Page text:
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Part I: Demoted for criticizing my boss

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Dear Office-Politics,

I’m an Army cadet at an elite military academy in the U.S. Last semester, I was promoted to one of the highest positions in my class by the faculty officer in charge. The only person higher than me was a cadet with a rank that made him my boss.

I did my job well enough to receive commendation from the faculty officer in charge, but with the arrival of the new semester, I was demoted to one of the lowest positions in my class. The cadet who was my boss was in charge of promotions and demotions. A few very reliable friends of mine heard him saying that he demoted me based on the sole fact that he didn’t like me. This may be due to the fact that I am among many, many cadets who have criticized him openly for lack of leadership skills and the fact that he used his rank to maintain his seniority over other cadets.

Although I was a critic of his, I still performed my job with excellence and feel like he had no reason to demote me, save the fact that we don’t like each other. Should I confront him about this? Should I go over his head and bring this up to the faculty officer in charge? Any help would be appreciated!


Newly Demoted


dr. rick brandon
dr. marty seldman

Dear Newly Demoted,

Of course you are focused on improving your current situation which seems blatantly unfair. Since you are very early in your career and we tend to look at things from a longer perspective, it is possible that this cadet has given you a tremendous gift, one that will repay you a hundred times what he has cost you.

However, you will only achieve these gains if you extract vital lessons from this experience. From your letter we can see that you believe in logic, fairness and objectivity. Those are excellent qualities but should be combined with organizational savvy. That is, being astute about human nature and organizational behavior.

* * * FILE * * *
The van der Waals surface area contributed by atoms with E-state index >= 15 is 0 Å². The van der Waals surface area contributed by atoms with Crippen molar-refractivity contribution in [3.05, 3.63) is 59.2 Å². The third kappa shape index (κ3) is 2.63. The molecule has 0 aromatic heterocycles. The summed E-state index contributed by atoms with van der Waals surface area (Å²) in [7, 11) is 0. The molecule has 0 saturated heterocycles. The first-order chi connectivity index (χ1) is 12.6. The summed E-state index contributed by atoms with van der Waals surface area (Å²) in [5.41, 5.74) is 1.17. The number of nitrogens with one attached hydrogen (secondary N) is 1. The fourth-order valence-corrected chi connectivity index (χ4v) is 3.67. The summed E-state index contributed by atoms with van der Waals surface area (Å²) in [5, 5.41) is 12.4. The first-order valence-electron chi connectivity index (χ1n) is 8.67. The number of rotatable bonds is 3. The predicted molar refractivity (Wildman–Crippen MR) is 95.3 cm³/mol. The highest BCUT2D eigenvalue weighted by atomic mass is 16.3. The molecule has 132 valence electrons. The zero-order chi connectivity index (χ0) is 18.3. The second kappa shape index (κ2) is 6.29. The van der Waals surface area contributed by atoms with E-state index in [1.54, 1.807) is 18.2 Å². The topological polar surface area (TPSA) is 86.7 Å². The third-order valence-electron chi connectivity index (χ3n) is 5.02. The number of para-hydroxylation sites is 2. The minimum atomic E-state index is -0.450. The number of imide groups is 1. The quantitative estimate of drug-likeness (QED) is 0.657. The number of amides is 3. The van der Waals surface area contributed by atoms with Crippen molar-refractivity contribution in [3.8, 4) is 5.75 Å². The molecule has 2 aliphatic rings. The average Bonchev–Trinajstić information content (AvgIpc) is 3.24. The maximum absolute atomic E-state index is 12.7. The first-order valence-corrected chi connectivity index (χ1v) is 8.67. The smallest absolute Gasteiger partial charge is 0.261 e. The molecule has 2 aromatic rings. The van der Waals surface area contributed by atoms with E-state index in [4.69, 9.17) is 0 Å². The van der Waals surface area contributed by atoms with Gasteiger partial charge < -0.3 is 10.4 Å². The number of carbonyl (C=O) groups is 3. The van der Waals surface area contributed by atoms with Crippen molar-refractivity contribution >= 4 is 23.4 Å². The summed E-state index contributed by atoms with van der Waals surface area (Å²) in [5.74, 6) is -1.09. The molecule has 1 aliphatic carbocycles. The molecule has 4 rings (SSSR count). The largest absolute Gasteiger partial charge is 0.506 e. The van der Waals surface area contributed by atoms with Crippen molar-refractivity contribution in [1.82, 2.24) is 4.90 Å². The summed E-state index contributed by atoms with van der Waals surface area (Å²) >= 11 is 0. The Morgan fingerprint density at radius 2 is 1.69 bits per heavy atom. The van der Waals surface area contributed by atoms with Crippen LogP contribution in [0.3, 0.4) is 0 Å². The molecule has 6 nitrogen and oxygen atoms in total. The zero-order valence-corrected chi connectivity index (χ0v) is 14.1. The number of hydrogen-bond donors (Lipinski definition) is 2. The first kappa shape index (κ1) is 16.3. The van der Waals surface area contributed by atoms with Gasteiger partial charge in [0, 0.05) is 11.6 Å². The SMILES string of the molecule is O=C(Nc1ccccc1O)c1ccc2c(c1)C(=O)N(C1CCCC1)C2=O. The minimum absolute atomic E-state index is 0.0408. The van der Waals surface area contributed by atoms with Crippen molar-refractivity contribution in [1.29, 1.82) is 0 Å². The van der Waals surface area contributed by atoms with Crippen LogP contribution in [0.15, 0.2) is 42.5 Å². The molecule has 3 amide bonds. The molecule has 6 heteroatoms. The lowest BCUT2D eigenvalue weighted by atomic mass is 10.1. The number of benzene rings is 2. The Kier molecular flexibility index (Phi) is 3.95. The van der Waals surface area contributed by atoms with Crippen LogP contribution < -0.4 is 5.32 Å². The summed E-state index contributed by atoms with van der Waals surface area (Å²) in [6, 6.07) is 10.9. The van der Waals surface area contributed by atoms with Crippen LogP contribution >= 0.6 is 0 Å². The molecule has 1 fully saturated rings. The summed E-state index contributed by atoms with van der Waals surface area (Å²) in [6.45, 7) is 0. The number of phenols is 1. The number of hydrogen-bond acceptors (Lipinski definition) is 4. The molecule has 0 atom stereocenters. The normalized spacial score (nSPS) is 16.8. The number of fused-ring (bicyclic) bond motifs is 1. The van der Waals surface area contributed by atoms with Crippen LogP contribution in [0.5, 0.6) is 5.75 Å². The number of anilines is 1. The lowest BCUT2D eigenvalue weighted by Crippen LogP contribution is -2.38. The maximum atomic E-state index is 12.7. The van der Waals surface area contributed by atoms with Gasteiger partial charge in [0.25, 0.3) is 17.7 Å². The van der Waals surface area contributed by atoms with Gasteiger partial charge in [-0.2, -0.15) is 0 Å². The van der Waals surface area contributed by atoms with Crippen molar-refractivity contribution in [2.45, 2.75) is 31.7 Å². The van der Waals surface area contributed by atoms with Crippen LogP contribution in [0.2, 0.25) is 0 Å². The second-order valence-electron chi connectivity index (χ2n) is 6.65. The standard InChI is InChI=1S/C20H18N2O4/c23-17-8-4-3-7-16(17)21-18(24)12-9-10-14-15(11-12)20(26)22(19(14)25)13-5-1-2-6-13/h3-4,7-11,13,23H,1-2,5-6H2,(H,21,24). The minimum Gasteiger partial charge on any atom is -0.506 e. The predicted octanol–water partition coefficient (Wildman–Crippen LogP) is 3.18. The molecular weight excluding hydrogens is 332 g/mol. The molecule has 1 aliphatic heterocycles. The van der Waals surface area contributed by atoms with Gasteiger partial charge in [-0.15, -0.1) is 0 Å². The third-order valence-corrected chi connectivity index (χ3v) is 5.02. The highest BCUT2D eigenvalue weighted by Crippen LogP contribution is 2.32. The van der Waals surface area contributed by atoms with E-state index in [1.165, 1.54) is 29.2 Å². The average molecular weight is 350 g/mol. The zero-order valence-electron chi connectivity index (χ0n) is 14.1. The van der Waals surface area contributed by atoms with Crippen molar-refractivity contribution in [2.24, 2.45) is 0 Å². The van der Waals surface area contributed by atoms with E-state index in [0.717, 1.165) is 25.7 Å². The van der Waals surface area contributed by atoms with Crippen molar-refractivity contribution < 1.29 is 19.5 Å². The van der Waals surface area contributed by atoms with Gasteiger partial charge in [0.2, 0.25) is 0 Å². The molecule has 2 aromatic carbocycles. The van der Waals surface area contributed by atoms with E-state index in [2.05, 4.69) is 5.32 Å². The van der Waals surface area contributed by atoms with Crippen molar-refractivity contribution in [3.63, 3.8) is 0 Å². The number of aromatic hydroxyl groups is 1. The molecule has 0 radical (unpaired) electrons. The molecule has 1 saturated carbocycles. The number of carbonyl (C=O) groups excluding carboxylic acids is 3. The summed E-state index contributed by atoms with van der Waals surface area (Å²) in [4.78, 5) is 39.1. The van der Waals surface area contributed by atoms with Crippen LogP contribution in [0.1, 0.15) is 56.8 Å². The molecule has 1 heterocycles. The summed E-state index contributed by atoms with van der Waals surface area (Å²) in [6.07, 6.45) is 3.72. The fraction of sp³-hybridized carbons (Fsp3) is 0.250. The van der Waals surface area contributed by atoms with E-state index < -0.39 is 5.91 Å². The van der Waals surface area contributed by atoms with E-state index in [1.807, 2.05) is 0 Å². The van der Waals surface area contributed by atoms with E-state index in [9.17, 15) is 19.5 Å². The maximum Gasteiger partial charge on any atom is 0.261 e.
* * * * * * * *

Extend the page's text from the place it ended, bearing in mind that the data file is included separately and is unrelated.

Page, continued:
Your statement “I… feel like he had no reason to demote me, save the fact that we don’t like each other.” reveals that you are naive about how some people in power will treat you if you criticize them. While some people in power can accept criticism and challenge, many will punish or silence critics. You need to find this out about bosses before you display dislike for them or their ideas. We suggest that you immediately become a student of organizational savvy.

What do you do now? Confronting him will probably do no good and might make him more motivated to hurt your career. A safe way to proceed would be to go to the person who promoted you and ask him for feedback. Tell him that you are trying to understand why you were demoted so you can improve for the future. If he gives you an opening to discuss your ex boss you can pursue it. But again, long term, the most important thing is to learn from this. Over the course of your career you will meet many people like this cadet. Learn to recognize them early. They give off signals about who they are. Than you can make better choices about how to engage them.

Thanks for writing to Office-Politics.


Rick Brandon, Ph.d. and Marty Seldman, Ph.D. Co-authors,
Survival of the Savvy: High-Integrity Political Tactics for Career and Company Success